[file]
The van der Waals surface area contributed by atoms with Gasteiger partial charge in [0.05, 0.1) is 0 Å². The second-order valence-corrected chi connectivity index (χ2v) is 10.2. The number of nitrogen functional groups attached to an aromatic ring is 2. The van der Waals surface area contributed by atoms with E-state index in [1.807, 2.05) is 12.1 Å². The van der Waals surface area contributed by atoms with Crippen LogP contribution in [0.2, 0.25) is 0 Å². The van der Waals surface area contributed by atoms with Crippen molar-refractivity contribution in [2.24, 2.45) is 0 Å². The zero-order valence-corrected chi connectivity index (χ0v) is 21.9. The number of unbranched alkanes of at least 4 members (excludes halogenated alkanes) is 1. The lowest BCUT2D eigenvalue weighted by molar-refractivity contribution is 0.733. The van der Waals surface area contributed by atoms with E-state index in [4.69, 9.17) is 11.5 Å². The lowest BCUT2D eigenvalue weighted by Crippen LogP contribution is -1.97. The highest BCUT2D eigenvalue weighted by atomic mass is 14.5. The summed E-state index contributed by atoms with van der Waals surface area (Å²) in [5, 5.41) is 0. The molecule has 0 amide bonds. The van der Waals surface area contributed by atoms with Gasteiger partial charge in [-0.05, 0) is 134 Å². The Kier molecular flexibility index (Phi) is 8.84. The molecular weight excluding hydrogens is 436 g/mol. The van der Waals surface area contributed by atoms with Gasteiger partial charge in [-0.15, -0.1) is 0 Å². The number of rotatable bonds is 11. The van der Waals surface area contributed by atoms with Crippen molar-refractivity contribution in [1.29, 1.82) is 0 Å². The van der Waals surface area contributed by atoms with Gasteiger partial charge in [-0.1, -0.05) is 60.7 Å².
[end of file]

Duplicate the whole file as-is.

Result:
The van der Waals surface area contributed by atoms with Gasteiger partial charge in [0.05, 0.1) is 0 Å². The second-order valence-corrected chi connectivity index (χ2v) is 10.2. The number of nitrogen functional groups attached to an aromatic ring is 2. The van der Waals surface area contributed by atoms with E-state index in [1.807, 2.05) is 12.1 Å². The van der Waals surface area contributed by atoms with Crippen LogP contribution in [0.2, 0.25) is 0 Å². The van der Waals surface area contributed by atoms with Crippen molar-refractivity contribution in [2.24, 2.45) is 0 Å². The zero-order valence-corrected chi connectivity index (χ0v) is 21.9. The number of unbranched alkanes of at least 4 members (excludes halogenated alkanes) is 1. The lowest BCUT2D eigenvalue weighted by molar-refractivity contribution is 0.733. The van der Waals surface area contributed by atoms with E-state index in [4.69, 9.17) is 11.5 Å². The lowest BCUT2D eigenvalue weighted by Crippen LogP contribution is -1.97. The highest BCUT2D eigenvalue weighted by atomic mass is 14.5. The summed E-state index contributed by atoms with van der Waals surface area (Å²) in [5, 5.41) is 0. The molecule has 0 amide bonds. The van der Waals surface area contributed by atoms with Gasteiger partial charge in [-0.05, 0) is 134 Å². The Kier molecular flexibility index (Phi) is 8.84. The molecular weight excluding hydrogens is 436 g/mol. The van der Waals surface area contributed by atoms with Gasteiger partial charge in [-0.15, -0.1) is 0 Å². The number of rotatable bonds is 11. The van der Waals surface area contributed by atoms with Crippen molar-refractivity contribution in [1.29, 1.82) is 0 Å². The van der Waals surface area contributed by atoms with Gasteiger partial charge in [-0.1, -0.05) is 60.7 Å².